Friday after Ash Wednesday

Lectionary: 221

The disciples of John approached Jesus and said,
"Why do we and the Pharisees fast much,
but your disciples do not fast?"



One of the Protestant ministers recently said to me, "Tell me about fasting." 

"It's a sad story." I said. 

I certainly remember fasting before the Second Vatican Council, but I remember no explanation of it. It was just what Catholics were supposed to do during Lent and Advent. Plus, we abstained from meat on Friday. 

Some people said we ate no meat on Friday to maintain the fish markets of Rome. Others explained it had to do with Jesus' dying on Calvary. 

I also remember that violating the rules of fast and abstinence was considered a mortal sin. Any Catholic who did so would go to Hell unless he or she confessed the sin and did the appropriate penance -- three Hail Marys. There were no equivalent penalties for Protestants who ignored, or didn't know about, the rules. When the enlightenment of Vatican II came, the ominous threat and its ludicrous atonement made the old practices all the more ridiculous. But many people sincerely believed these rules; and when they quit believing they quit coming to Church altogether. 

Every year American bishops and some priests remind their Catholic congregations we should abstain from meat on Fridays during Lent, and fast between meals Monday through Saturday. In my own Franciscan community, since most of us are well past 59 years of age and our average age is 70+, the healthy and the unhealthy alike ignore the rules. 

So what could I say to my Protestant friend?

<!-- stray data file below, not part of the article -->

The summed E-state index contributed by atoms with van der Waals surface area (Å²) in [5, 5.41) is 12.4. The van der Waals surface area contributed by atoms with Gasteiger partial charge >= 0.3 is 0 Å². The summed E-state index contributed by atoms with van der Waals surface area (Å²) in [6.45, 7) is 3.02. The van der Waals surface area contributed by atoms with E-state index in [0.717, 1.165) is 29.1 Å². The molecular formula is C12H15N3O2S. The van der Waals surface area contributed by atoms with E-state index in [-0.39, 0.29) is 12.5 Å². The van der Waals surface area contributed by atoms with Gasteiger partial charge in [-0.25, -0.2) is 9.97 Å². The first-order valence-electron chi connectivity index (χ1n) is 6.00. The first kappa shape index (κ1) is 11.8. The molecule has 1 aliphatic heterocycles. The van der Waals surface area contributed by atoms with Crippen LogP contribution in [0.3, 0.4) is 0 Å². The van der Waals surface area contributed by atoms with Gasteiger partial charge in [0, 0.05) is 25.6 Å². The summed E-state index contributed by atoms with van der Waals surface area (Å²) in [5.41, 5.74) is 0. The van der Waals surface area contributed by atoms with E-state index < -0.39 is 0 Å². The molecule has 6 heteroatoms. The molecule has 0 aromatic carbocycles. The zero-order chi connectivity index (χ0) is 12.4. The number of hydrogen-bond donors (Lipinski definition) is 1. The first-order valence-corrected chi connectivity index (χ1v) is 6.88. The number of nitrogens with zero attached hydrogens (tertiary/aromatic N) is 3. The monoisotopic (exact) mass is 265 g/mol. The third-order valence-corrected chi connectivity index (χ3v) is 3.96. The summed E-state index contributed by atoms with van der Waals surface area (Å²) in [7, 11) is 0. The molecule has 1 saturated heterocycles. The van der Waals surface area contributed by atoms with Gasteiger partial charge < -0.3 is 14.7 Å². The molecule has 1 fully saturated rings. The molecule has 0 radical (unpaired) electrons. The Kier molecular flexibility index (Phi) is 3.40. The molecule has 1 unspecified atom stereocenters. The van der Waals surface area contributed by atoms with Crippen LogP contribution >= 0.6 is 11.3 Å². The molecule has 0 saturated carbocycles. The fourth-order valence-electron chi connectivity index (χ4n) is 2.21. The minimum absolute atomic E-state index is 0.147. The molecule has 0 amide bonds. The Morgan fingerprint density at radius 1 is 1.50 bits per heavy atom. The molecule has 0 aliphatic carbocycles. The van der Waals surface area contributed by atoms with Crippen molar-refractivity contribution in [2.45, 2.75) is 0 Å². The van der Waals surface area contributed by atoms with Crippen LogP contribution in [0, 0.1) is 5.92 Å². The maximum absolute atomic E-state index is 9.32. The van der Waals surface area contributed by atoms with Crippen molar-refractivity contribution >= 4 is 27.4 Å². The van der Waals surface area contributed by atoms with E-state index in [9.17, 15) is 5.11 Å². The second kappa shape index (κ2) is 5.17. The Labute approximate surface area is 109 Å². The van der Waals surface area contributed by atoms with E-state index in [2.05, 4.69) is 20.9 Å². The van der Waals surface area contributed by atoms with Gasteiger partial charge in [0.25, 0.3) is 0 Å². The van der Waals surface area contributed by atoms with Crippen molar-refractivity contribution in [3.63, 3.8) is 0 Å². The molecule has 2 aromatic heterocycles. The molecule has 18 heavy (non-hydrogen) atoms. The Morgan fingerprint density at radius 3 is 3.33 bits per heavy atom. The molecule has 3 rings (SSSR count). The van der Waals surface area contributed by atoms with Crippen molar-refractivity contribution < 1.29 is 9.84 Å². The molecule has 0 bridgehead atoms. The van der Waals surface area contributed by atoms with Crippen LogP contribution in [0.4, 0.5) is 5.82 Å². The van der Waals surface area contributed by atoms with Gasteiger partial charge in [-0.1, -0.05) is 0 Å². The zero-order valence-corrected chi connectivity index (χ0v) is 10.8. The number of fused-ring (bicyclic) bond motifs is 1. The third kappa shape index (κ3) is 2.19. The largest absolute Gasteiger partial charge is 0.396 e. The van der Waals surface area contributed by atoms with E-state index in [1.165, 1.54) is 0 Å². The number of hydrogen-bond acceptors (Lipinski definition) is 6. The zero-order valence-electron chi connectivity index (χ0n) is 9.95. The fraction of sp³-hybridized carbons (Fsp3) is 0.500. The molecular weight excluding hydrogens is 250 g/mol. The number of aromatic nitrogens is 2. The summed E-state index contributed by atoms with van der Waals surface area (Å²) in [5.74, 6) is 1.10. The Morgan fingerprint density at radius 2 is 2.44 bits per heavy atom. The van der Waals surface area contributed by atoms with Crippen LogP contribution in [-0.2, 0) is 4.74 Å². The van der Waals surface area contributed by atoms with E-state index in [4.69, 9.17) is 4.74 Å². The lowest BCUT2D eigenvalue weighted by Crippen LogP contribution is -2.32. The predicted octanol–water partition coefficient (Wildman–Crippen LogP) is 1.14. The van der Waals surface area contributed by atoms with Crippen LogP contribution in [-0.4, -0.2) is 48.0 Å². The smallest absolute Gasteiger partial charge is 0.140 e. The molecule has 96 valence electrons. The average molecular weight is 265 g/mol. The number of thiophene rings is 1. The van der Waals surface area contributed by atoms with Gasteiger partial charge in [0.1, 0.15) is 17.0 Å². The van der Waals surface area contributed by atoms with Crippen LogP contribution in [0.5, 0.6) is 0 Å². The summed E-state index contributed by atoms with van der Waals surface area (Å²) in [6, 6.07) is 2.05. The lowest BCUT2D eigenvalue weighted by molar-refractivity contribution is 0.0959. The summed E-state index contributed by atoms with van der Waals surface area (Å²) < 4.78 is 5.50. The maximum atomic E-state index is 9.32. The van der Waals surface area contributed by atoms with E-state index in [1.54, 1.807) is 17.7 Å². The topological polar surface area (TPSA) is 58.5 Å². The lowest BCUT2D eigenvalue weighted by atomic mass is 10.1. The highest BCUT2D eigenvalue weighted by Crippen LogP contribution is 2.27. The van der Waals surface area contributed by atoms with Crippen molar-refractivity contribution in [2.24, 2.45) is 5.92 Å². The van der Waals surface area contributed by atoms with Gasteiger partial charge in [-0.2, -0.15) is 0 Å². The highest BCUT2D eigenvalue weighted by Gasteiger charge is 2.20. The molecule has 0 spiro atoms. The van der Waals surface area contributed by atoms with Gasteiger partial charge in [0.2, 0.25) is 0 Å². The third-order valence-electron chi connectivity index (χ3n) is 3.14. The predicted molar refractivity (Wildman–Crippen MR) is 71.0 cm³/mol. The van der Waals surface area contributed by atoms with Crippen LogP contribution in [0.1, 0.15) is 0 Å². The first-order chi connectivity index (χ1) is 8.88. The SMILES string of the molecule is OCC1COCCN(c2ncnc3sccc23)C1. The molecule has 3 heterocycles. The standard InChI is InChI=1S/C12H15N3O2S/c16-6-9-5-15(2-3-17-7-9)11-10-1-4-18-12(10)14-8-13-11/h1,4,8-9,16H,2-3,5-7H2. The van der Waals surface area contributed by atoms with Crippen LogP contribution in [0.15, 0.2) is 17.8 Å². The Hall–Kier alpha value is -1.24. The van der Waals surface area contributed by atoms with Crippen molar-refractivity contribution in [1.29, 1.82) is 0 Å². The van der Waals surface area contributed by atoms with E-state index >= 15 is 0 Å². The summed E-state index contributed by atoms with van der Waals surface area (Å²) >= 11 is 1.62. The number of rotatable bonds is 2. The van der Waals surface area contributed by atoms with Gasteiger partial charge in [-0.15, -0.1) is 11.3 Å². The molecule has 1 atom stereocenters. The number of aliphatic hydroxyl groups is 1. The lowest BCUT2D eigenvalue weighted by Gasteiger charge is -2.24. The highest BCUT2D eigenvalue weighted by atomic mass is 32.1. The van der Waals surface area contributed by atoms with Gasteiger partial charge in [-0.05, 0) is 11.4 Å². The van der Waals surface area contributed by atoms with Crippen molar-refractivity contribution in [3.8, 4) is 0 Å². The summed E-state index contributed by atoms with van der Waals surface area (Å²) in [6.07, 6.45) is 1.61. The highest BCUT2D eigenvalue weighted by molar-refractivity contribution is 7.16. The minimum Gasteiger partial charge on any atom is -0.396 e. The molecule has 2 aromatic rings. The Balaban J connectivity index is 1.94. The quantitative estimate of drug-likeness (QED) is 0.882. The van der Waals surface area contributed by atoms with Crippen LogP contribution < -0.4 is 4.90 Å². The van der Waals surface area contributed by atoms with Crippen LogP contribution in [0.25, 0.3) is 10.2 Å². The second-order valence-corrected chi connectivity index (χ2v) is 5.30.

Every major religion on Earth has certain dietary restrictions. Jews eat no pork and Muslims drink no alcohol; both groups observe days of fasting. Buddhists eat no meat and Hindus avoid "meat, eggs, poultry, fish, caffeine, alcohol and very spicy foods; and strict Hindus also do not eat mushrooms, onions, leeks and garlic."
In the light of these universal practices, one could hardly call oneself religious without some attention to dietary rules. 

Given the American obsession with food and positive dread of hunger, the Christian considers fast and abstinence in the light of our discipleship. We are disciplined by our obedience to the Lord. Ordinarily, that means we maintain our health so as to be more available, ready and eager to do the Lord's bidding. 

Common sense would say, "No smoking!" The old rules said nothing about tobacco or excessive use of alcohol! That seems incomprehensible today. 

Common sense adds: Eat in moderation. Exercise daily. Get enough sleep at night. Don't speed, text or telephone while driving. Never use any substance for recreational purposes; use painkillers reluctantly and with great caution.

Approaching the discipleship of Lent, we begin by checking off the aforementioned "rules of common sense." If they do not present a significant challenge and you have "observed these rules since my youth" I might suggest the practice of daily scripture reading, especially of the liturgical selections that I link on this website; and the Liturgy of the Hours. 

The latter is available online or in your Catholic bookstore. This continual observance of "the hours" has been the joy of my youth into my senior years. And finally, of course, daily Mass. 
Introibo ad altare dei: I will go up to the House of the Lord.Ad deum qui laetificat juventutem meam: To God who is the joy of my youth. 

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I love to write. This blog helps me to meditate on the Word of God, and I hope to make some contribution to our contemplations of God's Mighty Works.

Ordinarily, I write these reflections two or three weeks in advance of their publication. I do not intend to comment on current events.

I understand many people prefer gender-neutral references to "God." I don't disagree with them but find that language impersonal, unappealing and tasteless. When I refer to "God" I think of the One whom Jesus called "Abba" and "Father", and I would not attempt to improve on Jesus' language.

You're welcome to add a thought or raise a question.